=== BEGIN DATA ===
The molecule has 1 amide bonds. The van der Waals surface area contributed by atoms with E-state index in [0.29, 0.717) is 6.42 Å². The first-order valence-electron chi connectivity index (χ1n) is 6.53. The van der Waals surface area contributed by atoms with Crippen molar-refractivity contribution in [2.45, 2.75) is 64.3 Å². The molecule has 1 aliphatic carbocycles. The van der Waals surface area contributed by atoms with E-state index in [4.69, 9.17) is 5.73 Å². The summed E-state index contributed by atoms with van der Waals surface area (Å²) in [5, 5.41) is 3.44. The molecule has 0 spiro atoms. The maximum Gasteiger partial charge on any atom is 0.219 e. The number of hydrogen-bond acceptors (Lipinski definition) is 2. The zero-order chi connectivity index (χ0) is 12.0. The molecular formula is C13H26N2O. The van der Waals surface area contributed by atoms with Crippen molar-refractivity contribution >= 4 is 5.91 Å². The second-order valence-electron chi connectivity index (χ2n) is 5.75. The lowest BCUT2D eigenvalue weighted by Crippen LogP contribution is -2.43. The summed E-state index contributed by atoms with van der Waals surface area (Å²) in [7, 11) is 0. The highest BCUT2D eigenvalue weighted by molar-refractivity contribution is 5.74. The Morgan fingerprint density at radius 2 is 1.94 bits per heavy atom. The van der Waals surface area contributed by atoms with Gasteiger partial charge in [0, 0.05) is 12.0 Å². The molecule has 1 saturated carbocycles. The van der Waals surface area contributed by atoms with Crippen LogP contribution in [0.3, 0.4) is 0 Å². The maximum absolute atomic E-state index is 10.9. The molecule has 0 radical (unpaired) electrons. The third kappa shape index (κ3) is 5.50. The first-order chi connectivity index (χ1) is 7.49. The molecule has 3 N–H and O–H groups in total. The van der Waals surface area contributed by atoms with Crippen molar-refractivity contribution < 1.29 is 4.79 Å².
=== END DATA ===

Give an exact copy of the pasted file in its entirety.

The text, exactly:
The molecule has 1 amide bonds. The van der Waals surface area contributed by atoms with E-state index in [0.29, 0.717) is 6.42 Å². The first-order valence-electron chi connectivity index (χ1n) is 6.53. The van der Waals surface area contributed by atoms with Crippen molar-refractivity contribution in [2.45, 2.75) is 64.3 Å². The molecule has 1 aliphatic carbocycles. The van der Waals surface area contributed by atoms with E-state index in [4.69, 9.17) is 5.73 Å². The summed E-state index contributed by atoms with van der Waals surface area (Å²) in [5, 5.41) is 3.44. The molecule has 0 spiro atoms. The maximum Gasteiger partial charge on any atom is 0.219 e. The number of hydrogen-bond acceptors (Lipinski definition) is 2. The zero-order chi connectivity index (χ0) is 12.0. The molecular formula is C13H26N2O. The van der Waals surface area contributed by atoms with Crippen molar-refractivity contribution >= 4 is 5.91 Å². The second-order valence-electron chi connectivity index (χ2n) is 5.75. The lowest BCUT2D eigenvalue weighted by Crippen LogP contribution is -2.43. The summed E-state index contributed by atoms with van der Waals surface area (Å²) in [7, 11) is 0. The highest BCUT2D eigenvalue weighted by molar-refractivity contribution is 5.74. The Morgan fingerprint density at radius 2 is 1.94 bits per heavy atom. The van der Waals surface area contributed by atoms with Gasteiger partial charge in [0, 0.05) is 12.0 Å². The molecule has 1 saturated carbocycles. The van der Waals surface area contributed by atoms with Crippen LogP contribution in [0.3, 0.4) is 0 Å². The maximum absolute atomic E-state index is 10.9. The molecule has 0 radical (unpaired) electrons. The third kappa shape index (κ3) is 5.50. The first-order chi connectivity index (χ1) is 7.49. The molecule has 3 N–H and O–H groups in total. The van der Waals surface area contributed by atoms with Crippen molar-refractivity contribution < 1.29 is 4.79 Å².